posted 08-13-2001 08:00 AM ET (US)
Thanks for the report, Jim. I'm looking forward to the unabridged volume.
But...why didn't you guys ask me along? I would have behaved.
A downcast Harpoon Harry
posted 08-14-2001 04:58 PM ET (US)
I just wanted to take a quick opportunity to say hi to the Georgian Bay Small Craft Route Voyageurs. I wish I could have been along, and I'm sorry I wasn't "home" when you stopped by - I would have been more than amazed to have seen you guys up there, and I really appreciate your efforts in trying to cross paths. You met my cousin Frank, (one page article on him and his Grady inside the back cover of the August issue of Motorboating Magazine), and he and his wife Sue both said they enjoyed chatting with you.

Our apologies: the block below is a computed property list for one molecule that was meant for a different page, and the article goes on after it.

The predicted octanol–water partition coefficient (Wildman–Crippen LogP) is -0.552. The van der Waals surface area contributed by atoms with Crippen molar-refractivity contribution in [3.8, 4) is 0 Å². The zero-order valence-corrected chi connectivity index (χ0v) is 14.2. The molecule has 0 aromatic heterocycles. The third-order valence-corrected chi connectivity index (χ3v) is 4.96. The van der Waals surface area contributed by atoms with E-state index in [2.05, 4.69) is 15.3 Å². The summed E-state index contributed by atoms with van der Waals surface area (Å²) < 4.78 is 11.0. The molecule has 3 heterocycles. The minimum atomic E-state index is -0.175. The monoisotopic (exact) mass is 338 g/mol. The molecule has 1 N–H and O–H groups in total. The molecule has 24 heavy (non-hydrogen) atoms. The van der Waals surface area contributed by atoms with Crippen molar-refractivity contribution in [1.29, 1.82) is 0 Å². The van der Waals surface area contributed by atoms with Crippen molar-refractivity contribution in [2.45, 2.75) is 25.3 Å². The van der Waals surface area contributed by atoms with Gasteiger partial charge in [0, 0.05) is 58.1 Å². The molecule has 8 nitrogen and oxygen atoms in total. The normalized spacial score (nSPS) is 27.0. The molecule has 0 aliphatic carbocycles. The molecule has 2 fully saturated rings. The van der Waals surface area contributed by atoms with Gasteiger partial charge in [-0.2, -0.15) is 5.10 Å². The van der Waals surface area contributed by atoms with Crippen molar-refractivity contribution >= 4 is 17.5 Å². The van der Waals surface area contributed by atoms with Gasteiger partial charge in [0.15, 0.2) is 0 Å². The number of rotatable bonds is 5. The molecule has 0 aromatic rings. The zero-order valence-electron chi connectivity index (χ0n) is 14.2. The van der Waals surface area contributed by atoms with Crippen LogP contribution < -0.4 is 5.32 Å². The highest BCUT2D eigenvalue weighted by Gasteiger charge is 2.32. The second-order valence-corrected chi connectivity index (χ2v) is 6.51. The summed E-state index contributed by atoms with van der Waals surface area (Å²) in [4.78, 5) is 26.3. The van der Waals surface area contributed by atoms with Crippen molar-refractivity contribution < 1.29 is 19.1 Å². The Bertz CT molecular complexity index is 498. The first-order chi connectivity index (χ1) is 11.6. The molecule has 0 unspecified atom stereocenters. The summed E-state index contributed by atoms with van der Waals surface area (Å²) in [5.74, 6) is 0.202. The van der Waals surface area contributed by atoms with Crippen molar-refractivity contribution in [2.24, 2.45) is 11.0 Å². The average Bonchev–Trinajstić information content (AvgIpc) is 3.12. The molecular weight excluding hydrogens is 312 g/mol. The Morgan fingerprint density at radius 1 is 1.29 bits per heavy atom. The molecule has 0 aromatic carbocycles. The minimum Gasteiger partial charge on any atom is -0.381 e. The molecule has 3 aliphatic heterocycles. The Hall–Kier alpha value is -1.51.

GGB and HH - I hope we can put something together again in the North Channel or the Georgian Bay or both one of these days; I'd enjoy meeting you both, (and I'll stick my neck out and say that I'm pretty sure you'd enjoy meeting the rest of the crew, too).
A gang of folks who enjoy their Whalers and cruising with them more would be hard to find, as would be a nicer bunch of people, whatever their interests.
|Georgian Bay Boater||
posted 08-15-2001 09:47 AM ET (US)
As I try to strech the boating season as long as possible, there is always the opportunity to do an extended weekend cruise before the beginning of Oct. this year.
All the best,
posted 08-15-2001 08:49 PM ET (US)
Thanks for the report Jim. Great reading.
posted 08-15-2001 09:13 PM ET (US)